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Rustynail

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So I have been making wine from kits and in general very pleased with the results. However, I have been using a space heater to keep my processing in the 72-74 degree range (chilly basement}. This has driven my electric bill through the roof! Can someone make suggestions on a better method to keep my primary fermenter and carboys warm?

Rusty
 

Johnd

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So I have been making wine from kits and in general very pleased with the results. However, I have been using a space heater to keep my processing in the 72-74 degree range (chilly basement}. This has driven my electric bill through the roof! Can someone make suggestions on a better method to keep my primary fermenter and carboys warm?

Rusty
Buy a brew belt, it wraps around the fermenter and plugs into the wall, sort of like a heating pad.
 

salcoco

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common heating pad for humans. wrap around carboy set hi med or low.
 

mainshipfred

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How cold would the area be with no heat added? I ferment in my basement, temps in winter are around 62-65 F. It might take a day or two more. All depends on the temp restrictions of your yeast.
You're right, I've always thought it was the temp of the wine not the fermentation room. I ferment mine in a controlled environment of 60-65* intentionally but the wine temp is always over 70*.
 

Rustynail

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Thanks everyone. I have thought I needed to follow the instructions that came with the kits. They are always saying 72+ degrees. I assumed that was the temp required for the yeast to work correctly.
 

jumby

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I use a cheap aquarium heater in the primary to keep it at a constant temp. .
 

Arne

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Thanks everyone. I have thought I needed to follow the instructions that came with the kits. They are always saying 72+ degrees. I assumed that was the temp required for the yeast to work correctly.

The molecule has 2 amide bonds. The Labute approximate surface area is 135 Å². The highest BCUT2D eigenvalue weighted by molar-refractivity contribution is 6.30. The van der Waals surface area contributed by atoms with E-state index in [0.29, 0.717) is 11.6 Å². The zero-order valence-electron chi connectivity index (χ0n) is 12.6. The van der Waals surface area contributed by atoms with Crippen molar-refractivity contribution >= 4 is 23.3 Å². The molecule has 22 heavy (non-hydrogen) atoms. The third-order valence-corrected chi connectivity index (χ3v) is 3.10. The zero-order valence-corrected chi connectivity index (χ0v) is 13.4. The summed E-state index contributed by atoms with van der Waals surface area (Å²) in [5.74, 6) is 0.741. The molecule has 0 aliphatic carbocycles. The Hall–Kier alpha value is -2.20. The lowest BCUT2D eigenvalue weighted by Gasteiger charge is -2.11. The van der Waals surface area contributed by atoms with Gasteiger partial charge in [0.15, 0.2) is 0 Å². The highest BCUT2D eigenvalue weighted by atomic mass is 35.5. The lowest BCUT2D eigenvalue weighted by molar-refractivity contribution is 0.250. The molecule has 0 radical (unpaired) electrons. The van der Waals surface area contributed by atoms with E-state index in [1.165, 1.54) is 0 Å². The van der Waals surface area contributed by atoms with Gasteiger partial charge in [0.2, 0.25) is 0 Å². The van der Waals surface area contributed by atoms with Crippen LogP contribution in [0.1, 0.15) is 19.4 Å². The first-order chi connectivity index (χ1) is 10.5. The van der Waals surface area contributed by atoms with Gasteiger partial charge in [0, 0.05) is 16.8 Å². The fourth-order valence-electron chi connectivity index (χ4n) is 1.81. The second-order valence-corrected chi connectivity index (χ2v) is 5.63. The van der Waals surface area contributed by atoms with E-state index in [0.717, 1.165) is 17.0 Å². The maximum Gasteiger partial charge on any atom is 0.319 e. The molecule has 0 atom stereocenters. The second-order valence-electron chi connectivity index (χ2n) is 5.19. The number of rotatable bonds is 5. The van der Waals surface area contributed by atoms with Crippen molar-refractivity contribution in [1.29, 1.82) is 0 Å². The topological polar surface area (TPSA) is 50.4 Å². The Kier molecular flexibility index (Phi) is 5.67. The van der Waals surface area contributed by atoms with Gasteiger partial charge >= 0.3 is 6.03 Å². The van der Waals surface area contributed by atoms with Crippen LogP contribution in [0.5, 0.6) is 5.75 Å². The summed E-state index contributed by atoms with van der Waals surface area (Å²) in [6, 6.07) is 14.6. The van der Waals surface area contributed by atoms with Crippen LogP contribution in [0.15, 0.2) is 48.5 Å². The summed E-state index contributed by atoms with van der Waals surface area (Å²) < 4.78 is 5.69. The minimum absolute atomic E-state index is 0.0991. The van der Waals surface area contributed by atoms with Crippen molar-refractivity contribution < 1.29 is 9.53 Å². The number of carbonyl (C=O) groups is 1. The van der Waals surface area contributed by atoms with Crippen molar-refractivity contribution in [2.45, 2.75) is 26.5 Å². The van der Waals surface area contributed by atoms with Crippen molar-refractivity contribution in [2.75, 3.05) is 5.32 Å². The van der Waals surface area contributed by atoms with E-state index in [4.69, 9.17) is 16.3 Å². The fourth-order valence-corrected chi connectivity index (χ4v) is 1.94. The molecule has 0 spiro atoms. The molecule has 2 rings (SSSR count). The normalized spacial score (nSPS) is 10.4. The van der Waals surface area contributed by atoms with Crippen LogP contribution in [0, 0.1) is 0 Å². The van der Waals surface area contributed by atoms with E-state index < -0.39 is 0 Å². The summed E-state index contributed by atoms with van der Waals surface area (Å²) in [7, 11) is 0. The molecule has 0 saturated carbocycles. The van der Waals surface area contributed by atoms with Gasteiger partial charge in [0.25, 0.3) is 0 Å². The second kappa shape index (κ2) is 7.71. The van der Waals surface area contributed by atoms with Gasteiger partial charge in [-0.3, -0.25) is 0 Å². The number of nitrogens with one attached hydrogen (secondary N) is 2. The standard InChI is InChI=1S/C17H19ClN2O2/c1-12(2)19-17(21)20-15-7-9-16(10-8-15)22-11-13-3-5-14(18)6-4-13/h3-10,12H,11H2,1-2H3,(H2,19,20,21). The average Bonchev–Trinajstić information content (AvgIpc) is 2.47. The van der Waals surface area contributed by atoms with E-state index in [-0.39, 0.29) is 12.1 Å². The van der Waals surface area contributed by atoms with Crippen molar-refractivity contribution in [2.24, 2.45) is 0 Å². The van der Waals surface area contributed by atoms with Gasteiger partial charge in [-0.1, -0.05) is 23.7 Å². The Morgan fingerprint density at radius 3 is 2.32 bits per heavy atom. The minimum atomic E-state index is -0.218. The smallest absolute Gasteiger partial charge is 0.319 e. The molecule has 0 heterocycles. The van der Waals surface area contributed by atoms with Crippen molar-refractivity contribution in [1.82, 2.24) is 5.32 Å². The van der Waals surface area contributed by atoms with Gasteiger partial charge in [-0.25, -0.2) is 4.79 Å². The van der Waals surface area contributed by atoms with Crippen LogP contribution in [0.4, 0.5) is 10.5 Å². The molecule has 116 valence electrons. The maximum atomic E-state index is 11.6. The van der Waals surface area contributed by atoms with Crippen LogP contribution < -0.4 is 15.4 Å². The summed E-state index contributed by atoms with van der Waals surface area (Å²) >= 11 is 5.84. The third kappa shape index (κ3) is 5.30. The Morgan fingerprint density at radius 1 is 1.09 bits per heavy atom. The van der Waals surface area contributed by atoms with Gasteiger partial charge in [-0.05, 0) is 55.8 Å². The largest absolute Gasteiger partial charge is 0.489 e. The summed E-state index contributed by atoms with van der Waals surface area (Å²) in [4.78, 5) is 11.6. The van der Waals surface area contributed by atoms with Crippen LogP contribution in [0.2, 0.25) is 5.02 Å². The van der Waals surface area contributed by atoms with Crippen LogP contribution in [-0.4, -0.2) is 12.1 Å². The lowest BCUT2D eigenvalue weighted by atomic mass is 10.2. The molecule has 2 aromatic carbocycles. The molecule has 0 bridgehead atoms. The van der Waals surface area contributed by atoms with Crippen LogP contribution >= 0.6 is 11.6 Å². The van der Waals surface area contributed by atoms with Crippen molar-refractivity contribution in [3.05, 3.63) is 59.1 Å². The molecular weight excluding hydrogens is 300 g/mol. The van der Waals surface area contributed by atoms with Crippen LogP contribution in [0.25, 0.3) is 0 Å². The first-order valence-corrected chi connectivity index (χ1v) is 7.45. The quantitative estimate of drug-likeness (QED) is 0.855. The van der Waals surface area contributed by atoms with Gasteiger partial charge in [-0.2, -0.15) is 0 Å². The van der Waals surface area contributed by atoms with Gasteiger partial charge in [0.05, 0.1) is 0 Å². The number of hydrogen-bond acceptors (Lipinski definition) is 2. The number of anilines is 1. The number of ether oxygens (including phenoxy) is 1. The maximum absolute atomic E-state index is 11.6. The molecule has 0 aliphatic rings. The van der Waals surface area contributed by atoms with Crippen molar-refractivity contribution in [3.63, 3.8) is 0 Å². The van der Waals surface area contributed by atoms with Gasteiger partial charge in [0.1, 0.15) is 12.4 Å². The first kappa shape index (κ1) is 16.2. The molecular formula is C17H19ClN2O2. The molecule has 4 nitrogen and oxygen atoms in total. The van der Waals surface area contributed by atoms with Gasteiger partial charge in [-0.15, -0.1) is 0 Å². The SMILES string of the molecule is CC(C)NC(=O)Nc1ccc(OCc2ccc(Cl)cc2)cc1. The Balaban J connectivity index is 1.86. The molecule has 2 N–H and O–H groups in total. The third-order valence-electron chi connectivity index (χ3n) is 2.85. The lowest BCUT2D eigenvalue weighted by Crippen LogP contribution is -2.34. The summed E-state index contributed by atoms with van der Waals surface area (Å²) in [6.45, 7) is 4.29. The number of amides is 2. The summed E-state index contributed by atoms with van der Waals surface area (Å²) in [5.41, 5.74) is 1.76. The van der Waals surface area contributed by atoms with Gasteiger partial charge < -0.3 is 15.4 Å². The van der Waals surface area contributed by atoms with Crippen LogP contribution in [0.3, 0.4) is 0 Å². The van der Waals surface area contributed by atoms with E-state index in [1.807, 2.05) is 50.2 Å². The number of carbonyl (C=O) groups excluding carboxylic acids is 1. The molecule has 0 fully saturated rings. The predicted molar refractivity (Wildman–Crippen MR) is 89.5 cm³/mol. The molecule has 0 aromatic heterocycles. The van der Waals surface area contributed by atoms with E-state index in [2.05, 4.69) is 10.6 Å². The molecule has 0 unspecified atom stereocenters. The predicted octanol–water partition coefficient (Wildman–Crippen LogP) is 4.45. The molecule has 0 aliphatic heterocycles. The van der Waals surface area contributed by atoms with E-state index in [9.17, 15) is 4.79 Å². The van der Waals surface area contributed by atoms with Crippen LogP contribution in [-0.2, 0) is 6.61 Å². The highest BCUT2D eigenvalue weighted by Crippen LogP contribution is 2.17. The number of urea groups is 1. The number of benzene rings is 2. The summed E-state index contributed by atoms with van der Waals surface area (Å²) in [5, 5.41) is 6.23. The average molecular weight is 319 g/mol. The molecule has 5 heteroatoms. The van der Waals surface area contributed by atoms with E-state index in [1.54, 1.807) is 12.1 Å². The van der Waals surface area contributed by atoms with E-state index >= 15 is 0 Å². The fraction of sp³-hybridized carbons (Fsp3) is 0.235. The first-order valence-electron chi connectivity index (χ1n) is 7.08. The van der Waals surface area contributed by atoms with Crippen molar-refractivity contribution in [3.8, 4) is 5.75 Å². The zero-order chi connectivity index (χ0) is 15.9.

The kits are trying to get you to blow thru the ferment as quick as possible. That way you might make (buy) another kit sooner. If you have it in the 60's it should ferment just fine, mite take a few days longer than the instructions say. Good luck with it, Arne.
 

pillswoj

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The aquarium heater works great for getting them started, once you have an active ferment you are fine with ambient temperatures in the 60's, I have done white Rieslings in the low 50s or high 40s, it can take months to ferment dry through.
 

Scooter68

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Keep in mind that the "best" fermentation temperature depends on yeast tolerance AND Wine variety (White vs Red(Dark))

Most reds are fine fermenting at higher temps.

Many people like to ferment White wines at the lowest possible temperatures.

I didn't see reference to the type wine you are making.
 

Kayts

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I do all my wine in back room of basement and if the temp drops to low I put a heating pad around and it works really good. I have been doing this for 3 years now.
I use the most on white's or blushing wines
 

Scooter68

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A Red isn't likely to be 'hurt' by higher temps.
Lower temps normally help preserve more of the lighter or more volatile essences. That's why whites with their more delicate characteristics are favored for lower temp ferments.
 

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